Friday, April 22, 2016

Ready, Willing and Able.

Are you ready to become your own boss?




You have been dreaming about it for some time now. You talk about it with your friends and family, you are certain you have a great idea, and you may even have an elaborate business plan. Someday soon, you will be your own boss. Yet there always seems to be something that keeps you stuck as a “wantreprenuer”, and no closer to realizing your vision of becoming an entrepreneur.

What’s holding you back? Is it lack of confidence, fear of failure, a shortage of cash, or a combination of obstacles? All of these challenges, and more, are what keep some people on the sidelines while so many others charge ahead and launch their own business. Some of these challenges are perceived, and others are undeniably real. The question is, when and how do you know if you are prepared to become your own boss?

In my experience, it can be summarized by assessing if you are ready, willing and able. You have to be mentally and emotionally ready, you must be willing to sacrifice the time and effort required, and you must be able to afford the investment of time, money and energy.

By honestly assessing what is holding you back, you can begin to make real progress and get started on your journey to realizing your dreams.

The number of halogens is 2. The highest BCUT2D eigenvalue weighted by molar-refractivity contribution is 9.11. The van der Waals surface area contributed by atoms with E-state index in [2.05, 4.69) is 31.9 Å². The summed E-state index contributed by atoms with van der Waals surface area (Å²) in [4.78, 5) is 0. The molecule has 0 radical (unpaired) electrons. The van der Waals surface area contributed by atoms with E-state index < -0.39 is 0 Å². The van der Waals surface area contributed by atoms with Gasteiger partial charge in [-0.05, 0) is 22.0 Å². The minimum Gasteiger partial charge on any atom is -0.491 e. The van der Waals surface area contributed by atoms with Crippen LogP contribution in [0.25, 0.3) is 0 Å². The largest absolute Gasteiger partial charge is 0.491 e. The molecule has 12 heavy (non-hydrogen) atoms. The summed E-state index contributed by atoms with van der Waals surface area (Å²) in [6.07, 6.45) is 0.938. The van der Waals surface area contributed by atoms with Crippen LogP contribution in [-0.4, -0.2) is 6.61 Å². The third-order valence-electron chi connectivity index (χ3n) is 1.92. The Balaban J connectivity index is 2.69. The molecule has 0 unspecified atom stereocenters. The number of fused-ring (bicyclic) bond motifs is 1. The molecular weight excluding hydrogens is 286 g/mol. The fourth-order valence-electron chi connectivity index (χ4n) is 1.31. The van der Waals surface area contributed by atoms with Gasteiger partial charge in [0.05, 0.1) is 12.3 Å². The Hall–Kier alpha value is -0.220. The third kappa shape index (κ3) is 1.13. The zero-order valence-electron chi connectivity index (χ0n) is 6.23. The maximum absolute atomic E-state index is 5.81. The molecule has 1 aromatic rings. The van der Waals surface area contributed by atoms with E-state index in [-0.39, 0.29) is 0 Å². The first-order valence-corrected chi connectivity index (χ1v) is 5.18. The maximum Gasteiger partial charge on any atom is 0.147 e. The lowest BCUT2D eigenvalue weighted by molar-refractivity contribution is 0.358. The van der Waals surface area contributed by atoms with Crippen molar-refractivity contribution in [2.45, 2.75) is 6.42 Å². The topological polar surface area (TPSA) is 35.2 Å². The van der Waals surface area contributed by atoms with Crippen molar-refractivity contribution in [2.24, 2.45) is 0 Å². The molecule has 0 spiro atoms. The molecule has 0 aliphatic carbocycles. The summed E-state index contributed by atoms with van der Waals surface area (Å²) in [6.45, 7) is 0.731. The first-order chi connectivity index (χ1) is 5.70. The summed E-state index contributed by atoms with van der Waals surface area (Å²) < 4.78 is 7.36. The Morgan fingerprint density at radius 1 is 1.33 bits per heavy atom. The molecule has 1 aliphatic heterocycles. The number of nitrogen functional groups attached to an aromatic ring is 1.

Are you mentally and emotionally READY?
For most people, the fear of personal failure is often the biggest obstacle. Are you afraid of the embarrassment of personal failure – having to tell those you care about that you failed – or is it the fear of financial failure (i.e. you’ve taken a second mortgage on your house, borrowed against your 401(k) or used all of your savings)? There is a significant difference between these two types of fear. The former is mostly perceived and self-imposed, and the latter is a harsh realization of the potential impact of failure on your personal and family finances.

If your business idea requires you to risk everything you have financially, and failure would put you and your family in a precarious position, then it’s fair to say that you are likely not ready. You either need to adjust your business idea, or wait until you are in a more stable position financially.